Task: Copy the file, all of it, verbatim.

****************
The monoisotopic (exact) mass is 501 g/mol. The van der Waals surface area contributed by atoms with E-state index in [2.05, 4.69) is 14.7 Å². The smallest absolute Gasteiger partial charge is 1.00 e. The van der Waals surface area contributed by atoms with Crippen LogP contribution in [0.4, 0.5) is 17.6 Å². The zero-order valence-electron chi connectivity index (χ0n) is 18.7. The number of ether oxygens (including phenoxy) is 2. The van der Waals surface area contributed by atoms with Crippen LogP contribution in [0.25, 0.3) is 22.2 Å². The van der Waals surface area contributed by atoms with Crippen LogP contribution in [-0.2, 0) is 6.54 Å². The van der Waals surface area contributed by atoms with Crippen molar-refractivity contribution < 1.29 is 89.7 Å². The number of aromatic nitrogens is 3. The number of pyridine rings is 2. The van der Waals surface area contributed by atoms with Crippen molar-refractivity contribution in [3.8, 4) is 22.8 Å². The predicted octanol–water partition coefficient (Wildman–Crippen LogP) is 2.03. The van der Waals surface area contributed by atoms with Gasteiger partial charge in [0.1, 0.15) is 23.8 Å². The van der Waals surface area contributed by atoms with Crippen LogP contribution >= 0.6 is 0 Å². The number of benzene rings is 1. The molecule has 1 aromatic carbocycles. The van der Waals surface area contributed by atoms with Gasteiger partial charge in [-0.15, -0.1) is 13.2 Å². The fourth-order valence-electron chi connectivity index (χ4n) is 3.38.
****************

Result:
The monoisotopic (exact) mass is 501 g/mol. The van der Waals surface area contributed by atoms with E-state index in [2.05, 4.69) is 14.7 Å². The smallest absolute Gasteiger partial charge is 1.00 e. The van der Waals surface area contributed by atoms with Crippen LogP contribution in [0.4, 0.5) is 17.6 Å². The zero-order valence-electron chi connectivity index (χ0n) is 18.7. The number of ether oxygens (including phenoxy) is 2. The van der Waals surface area contributed by atoms with Crippen LogP contribution in [0.25, 0.3) is 22.2 Å². The van der Waals surface area contributed by atoms with Crippen LogP contribution in [-0.2, 0) is 6.54 Å². The van der Waals surface area contributed by atoms with Crippen molar-refractivity contribution < 1.29 is 89.7 Å². The number of aromatic nitrogens is 3. The number of pyridine rings is 2. The van der Waals surface area contributed by atoms with Crippen molar-refractivity contribution in [3.8, 4) is 22.8 Å². The predicted octanol–water partition coefficient (Wildman–Crippen LogP) is 2.03. The van der Waals surface area contributed by atoms with Gasteiger partial charge in [0.1, 0.15) is 23.8 Å². The van der Waals surface area contributed by atoms with Crippen LogP contribution >= 0.6 is 0 Å². The number of benzene rings is 1. The molecule has 1 aromatic carbocycles. The van der Waals surface area contributed by atoms with Gasteiger partial charge in [-0.15, -0.1) is 13.2 Å². The fourth-order valence-electron chi connectivity index (χ4n) is 3.38.